Verbs – present tense
Verbs in Setswana (and most Bantu languages) are almost always accompanied by a subject marker (except in the imperative/command form).
Basic Subject Markers
We have already seen the subject markers
|ke||I (1st person)|
|o||you (2nd person)|
|o*||he/she (3rd person)|
.*in the negative, this becomes "a"
.**in some dialects, marker "lo" is used instead of "le"
These are the subject markers for people, there are many other markers for nouns which belong to other classes - see later in noun classes
Present Tense (Short Form)
In this form, the present tense is simply made by adding the subject marker and the verb. However, this can only be used when there is a word following the verb (otherwise you use the "long form" see below)
|ke bidiwa Paul||I am called Paul|
|o bidiwa Ntathi||she is called Ntathi (or you are called Ntathi)|
|monna o ja apole||the man (he) is eating an apple|
|re ithutha Setswana||we are learning Setswana|
|ke bao ko lelapeng||I am returning home|
Present Tense (long form)
If there are no words following the verb, then an extra "a" marker must be added before the verb (called the "long form marker")
|re a ithuta||we are learning|
|basadi ba a ja||the women (they) are eating|
|ke a kwala||I am writing|
|ke a bao jaanong||I am returning now *|
.* the verb still takes the long form even though followed by "jaanong". More strictly the long form applies if the verb is "questionable" (eg "I am returning now" is questionable - where are you returning? but "I am returning home" is not)
Present Tense (negative)
To form the negative, the negative article "ga" comes before the subject marker, and the end of the verb changes from "a" to "e". The long form marker "a" disappears.
|monna o ja apole||monna ga a je apole*||the man (he) is not eating an apple|
|re ithutha Setswana||ga re ithuthe Setswana||we are not learning Setswana|
|re a ithuta||ga re ithute||we are not learning|
|basadi ba a ja||basadi ga ba je||the women (they) are not eating|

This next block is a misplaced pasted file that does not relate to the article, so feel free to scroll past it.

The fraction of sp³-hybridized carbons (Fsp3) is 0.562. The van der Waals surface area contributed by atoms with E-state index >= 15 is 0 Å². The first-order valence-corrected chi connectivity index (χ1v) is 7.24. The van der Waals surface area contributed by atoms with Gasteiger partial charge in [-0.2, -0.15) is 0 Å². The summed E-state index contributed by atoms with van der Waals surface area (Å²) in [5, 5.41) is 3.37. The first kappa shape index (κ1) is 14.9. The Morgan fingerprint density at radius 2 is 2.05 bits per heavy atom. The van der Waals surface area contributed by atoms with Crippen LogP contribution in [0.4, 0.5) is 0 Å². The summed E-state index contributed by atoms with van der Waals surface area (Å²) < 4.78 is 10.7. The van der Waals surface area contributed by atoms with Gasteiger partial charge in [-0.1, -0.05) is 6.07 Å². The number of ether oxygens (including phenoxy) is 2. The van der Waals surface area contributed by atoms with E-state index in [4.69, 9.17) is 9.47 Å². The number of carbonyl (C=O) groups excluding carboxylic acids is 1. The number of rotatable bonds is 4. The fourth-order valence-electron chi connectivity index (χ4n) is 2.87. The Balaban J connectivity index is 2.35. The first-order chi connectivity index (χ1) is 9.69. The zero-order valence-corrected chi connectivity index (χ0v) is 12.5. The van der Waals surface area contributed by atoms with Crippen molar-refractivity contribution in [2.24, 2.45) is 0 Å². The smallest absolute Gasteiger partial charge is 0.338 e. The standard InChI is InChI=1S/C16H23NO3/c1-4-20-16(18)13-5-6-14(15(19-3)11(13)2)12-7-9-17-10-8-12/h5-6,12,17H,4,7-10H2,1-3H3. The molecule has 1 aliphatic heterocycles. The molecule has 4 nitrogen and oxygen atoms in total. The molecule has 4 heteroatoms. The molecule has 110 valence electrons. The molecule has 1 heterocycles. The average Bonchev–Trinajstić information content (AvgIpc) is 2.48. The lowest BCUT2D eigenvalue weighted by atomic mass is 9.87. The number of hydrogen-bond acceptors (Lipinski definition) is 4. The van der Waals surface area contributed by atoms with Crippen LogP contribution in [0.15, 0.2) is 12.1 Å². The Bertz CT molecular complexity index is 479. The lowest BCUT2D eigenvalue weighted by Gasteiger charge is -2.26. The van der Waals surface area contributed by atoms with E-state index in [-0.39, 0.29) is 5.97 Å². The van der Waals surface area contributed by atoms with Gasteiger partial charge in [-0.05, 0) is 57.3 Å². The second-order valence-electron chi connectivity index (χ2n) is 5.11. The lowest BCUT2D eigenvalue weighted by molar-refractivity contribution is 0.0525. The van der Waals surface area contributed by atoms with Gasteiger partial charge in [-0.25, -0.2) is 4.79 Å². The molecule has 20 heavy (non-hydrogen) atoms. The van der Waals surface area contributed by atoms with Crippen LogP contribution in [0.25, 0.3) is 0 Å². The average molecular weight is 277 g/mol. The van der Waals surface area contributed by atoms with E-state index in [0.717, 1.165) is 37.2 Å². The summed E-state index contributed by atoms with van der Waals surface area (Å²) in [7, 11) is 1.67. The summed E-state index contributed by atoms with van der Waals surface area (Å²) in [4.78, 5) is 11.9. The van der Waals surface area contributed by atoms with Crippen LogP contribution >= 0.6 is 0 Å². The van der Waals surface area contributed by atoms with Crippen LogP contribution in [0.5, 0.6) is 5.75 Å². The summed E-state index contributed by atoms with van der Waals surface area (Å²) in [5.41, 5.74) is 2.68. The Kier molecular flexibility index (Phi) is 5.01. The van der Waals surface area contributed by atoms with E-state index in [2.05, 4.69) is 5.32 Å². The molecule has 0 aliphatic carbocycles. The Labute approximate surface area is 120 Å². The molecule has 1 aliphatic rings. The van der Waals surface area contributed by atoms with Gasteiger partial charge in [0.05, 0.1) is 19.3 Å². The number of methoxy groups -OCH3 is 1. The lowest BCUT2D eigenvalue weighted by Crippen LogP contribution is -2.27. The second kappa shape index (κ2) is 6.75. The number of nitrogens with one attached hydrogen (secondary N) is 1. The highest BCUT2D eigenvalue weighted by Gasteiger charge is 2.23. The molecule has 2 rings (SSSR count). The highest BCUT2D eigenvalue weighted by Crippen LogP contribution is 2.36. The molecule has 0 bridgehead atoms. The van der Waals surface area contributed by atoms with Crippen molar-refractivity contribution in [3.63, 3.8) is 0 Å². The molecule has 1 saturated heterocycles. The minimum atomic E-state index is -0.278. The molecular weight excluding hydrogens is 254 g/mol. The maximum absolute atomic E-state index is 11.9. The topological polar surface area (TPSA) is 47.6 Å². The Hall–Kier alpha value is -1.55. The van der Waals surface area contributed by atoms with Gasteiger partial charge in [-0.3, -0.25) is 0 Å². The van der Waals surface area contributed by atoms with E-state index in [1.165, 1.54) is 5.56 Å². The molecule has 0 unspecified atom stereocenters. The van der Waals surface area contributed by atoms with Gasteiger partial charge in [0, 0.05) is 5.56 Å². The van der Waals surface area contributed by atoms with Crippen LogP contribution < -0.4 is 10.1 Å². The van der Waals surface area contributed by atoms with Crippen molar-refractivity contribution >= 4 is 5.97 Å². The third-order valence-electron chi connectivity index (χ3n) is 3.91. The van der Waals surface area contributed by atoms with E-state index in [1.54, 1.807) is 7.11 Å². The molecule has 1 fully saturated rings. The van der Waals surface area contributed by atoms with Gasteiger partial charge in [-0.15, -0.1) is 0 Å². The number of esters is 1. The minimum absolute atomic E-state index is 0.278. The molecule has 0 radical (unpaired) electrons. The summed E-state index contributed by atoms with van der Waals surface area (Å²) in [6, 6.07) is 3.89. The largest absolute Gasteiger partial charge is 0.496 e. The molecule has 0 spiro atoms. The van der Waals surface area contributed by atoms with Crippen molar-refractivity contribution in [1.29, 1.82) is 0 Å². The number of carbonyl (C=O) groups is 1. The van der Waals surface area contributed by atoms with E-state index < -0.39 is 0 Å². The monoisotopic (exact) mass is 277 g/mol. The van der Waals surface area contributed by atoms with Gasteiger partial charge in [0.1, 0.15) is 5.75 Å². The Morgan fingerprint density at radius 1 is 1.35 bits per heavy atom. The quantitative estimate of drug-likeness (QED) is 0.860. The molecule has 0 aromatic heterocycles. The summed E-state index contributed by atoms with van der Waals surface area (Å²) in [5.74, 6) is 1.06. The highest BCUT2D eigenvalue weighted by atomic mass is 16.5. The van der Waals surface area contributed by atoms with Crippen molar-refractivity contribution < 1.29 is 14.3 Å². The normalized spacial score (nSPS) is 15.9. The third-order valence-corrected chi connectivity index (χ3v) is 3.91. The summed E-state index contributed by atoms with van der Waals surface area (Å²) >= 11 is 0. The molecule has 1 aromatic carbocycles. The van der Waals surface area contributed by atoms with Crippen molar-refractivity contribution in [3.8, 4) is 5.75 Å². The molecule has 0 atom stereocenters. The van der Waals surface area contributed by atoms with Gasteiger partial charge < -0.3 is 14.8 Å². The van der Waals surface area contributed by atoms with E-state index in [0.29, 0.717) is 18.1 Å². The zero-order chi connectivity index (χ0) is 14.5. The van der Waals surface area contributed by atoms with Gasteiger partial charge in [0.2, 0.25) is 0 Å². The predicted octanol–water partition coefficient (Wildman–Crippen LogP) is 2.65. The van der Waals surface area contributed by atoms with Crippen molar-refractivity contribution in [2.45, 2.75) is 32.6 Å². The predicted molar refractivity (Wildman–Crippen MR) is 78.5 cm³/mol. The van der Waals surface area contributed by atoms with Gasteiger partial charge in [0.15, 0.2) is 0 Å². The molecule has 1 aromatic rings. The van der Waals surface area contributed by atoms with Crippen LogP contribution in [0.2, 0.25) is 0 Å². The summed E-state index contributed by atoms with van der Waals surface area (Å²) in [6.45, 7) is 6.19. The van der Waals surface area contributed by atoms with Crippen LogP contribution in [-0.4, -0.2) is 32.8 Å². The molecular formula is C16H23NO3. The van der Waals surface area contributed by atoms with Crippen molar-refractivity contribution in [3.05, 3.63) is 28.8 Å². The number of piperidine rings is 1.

|ke a kwala||ga ke kwale||I am not writing|
.* Note "o" subject marker changes to "a" in negative form
Verb "to be"
There is no direct equivalent of the verb "to be" in Setswana. The marker "ke" is used to express identity, but in other situations the normal subject marker is used.
|Jane ke moruti||Jane is a teacher|
|Jane o montle||Jane is beautiful|
This will become clearer with use
Negative of verb "to be"
The marker "se" is used as the negative of "ke"
|Jane ga se moruti||Jane is not a teacher|
|Jane ga o montle||Jane is not beautiful|
Verb "to have"
The words "na le" are used for possession, and also for association (think of it as being "to be with")
|ke na le koloi||I have a car|
|Jane o na le bana||Jane has children|
|Mary o na le Pitso||Mary is with Pitso|
|Go na le batho mo ofising||There are people in the office (literally "to be with people in the office")|
"Go" is the subject marker for infinitives (see later in noun classes)
Negative of "to have"
In the negative form as well as adding the negative article "ga", the "le" dissapears
|ke na le koloi||ga ke na koloi||I don't have a car|
|Jane o na le bana||Jane ga a na bana||Jane hasn't any children|
|Mary o na le Pitso||Mary ga a na Pitso||Mary isn't with Pitso|
|Go na le batho mo ofising||Ga go na batho mo ofising||There aren't any people in the office|
Vocabulary - Verbs
|tlhola||spend the day|
Vocabulary - Nouns
|setswana||x||language of Batswana|